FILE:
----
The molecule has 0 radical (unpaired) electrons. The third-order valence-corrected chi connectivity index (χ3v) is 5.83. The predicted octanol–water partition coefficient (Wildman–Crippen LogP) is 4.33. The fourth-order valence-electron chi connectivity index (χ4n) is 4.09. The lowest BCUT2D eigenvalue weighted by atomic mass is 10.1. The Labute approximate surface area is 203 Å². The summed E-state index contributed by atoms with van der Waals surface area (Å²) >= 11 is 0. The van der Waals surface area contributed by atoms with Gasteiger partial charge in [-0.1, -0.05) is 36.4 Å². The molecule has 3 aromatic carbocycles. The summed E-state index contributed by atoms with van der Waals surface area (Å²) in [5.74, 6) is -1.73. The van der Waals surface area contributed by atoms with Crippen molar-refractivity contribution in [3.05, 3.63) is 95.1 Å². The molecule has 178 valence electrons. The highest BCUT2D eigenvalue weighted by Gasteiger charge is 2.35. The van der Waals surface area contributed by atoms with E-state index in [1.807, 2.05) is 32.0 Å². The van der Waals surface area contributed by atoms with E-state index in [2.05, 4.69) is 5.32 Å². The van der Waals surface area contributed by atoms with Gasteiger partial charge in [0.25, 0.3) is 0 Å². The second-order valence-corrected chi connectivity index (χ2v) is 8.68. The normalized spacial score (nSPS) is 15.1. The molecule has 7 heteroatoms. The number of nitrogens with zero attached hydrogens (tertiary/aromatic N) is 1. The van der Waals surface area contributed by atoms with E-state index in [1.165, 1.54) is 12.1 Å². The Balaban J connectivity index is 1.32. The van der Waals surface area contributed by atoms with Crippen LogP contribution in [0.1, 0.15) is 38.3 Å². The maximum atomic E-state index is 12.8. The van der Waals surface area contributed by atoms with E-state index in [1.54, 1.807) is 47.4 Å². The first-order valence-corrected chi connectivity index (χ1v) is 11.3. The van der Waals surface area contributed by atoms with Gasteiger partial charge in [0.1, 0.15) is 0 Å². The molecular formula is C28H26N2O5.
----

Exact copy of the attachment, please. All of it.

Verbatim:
The molecule has 0 radical (unpaired) electrons. The third-order valence-corrected chi connectivity index (χ3v) is 5.83. The predicted octanol–water partition coefficient (Wildman–Crippen LogP) is 4.33. The fourth-order valence-electron chi connectivity index (χ4n) is 4.09. The lowest BCUT2D eigenvalue weighted by atomic mass is 10.1. The Labute approximate surface area is 203 Å². The summed E-state index contributed by atoms with van der Waals surface area (Å²) >= 11 is 0. The van der Waals surface area contributed by atoms with Gasteiger partial charge in [-0.1, -0.05) is 36.4 Å². The molecule has 3 aromatic carbocycles. The summed E-state index contributed by atoms with van der Waals surface area (Å²) in [5.74, 6) is -1.73. The van der Waals surface area contributed by atoms with Crippen molar-refractivity contribution in [3.05, 3.63) is 95.1 Å². The molecule has 178 valence electrons. The highest BCUT2D eigenvalue weighted by Gasteiger charge is 2.35. The van der Waals surface area contributed by atoms with E-state index in [1.807, 2.05) is 32.0 Å². The van der Waals surface area contributed by atoms with E-state index in [2.05, 4.69) is 5.32 Å². The van der Waals surface area contributed by atoms with Gasteiger partial charge in [0.25, 0.3) is 0 Å². The second-order valence-corrected chi connectivity index (χ2v) is 8.68. The normalized spacial score (nSPS) is 15.1. The molecule has 7 heteroatoms. The number of nitrogens with zero attached hydrogens (tertiary/aromatic N) is 1. The van der Waals surface area contributed by atoms with E-state index in [1.165, 1.54) is 12.1 Å². The Balaban J connectivity index is 1.32. The van der Waals surface area contributed by atoms with Crippen LogP contribution in [0.1, 0.15) is 38.3 Å². The maximum atomic E-state index is 12.8. The van der Waals surface area contributed by atoms with E-state index in [1.54, 1.807) is 47.4 Å². The first-order valence-corrected chi connectivity index (χ1v) is 11.3. The van der Waals surface area contributed by atoms with Gasteiger partial charge in [0.1, 0.15) is 0 Å². The molecular formula is C28H26N2O5.